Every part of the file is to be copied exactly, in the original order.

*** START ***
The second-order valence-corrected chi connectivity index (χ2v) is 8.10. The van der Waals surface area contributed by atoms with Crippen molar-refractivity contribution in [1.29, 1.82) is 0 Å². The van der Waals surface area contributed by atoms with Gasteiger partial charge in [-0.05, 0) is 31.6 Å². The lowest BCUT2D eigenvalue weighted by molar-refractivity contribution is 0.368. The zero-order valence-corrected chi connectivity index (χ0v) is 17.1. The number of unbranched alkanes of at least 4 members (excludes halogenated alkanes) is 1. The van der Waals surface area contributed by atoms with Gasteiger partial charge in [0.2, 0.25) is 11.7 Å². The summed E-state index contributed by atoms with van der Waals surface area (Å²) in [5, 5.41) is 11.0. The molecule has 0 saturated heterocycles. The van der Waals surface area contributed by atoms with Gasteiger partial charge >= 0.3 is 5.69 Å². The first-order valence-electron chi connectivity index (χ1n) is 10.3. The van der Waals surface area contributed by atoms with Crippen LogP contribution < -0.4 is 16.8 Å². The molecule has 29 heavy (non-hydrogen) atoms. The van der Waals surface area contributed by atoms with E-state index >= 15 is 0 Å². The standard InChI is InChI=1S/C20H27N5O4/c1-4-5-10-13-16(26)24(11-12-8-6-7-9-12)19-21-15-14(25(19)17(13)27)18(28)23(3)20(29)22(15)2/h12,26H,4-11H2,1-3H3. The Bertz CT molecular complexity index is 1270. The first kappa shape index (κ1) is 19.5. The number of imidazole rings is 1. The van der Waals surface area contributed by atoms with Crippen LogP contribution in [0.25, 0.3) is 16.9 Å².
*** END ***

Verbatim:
The second-order valence-corrected chi connectivity index (χ2v) is 8.10. The van der Waals surface area contributed by atoms with Crippen molar-refractivity contribution in [1.29, 1.82) is 0 Å². The van der Waals surface area contributed by atoms with Gasteiger partial charge in [-0.05, 0) is 31.6 Å². The lowest BCUT2D eigenvalue weighted by molar-refractivity contribution is 0.368. The zero-order valence-corrected chi connectivity index (χ0v) is 17.1. The number of unbranched alkanes of at least 4 members (excludes halogenated alkanes) is 1. The van der Waals surface area contributed by atoms with Gasteiger partial charge in [0.2, 0.25) is 11.7 Å². The summed E-state index contributed by atoms with van der Waals surface area (Å²) in [5, 5.41) is 11.0. The molecule has 0 saturated heterocycles. The van der Waals surface area contributed by atoms with Gasteiger partial charge >= 0.3 is 5.69 Å². The first-order valence-electron chi connectivity index (χ1n) is 10.3. The van der Waals surface area contributed by atoms with Crippen LogP contribution < -0.4 is 16.8 Å². The molecule has 29 heavy (non-hydrogen) atoms. The van der Waals surface area contributed by atoms with E-state index >= 15 is 0 Å². The standard InChI is InChI=1S/C20H27N5O4/c1-4-5-10-13-16(26)24(11-12-8-6-7-9-12)19-21-15-14(25(19)17(13)27)18(28)23(3)20(29)22(15)2/h12,26H,4-11H2,1-3H3. The Bertz CT molecular complexity index is 1270. The first kappa shape index (κ1) is 19.5. The number of imidazole rings is 1. The van der Waals surface area contributed by atoms with Crippen LogP contribution in [0.25, 0.3) is 16.9 Å².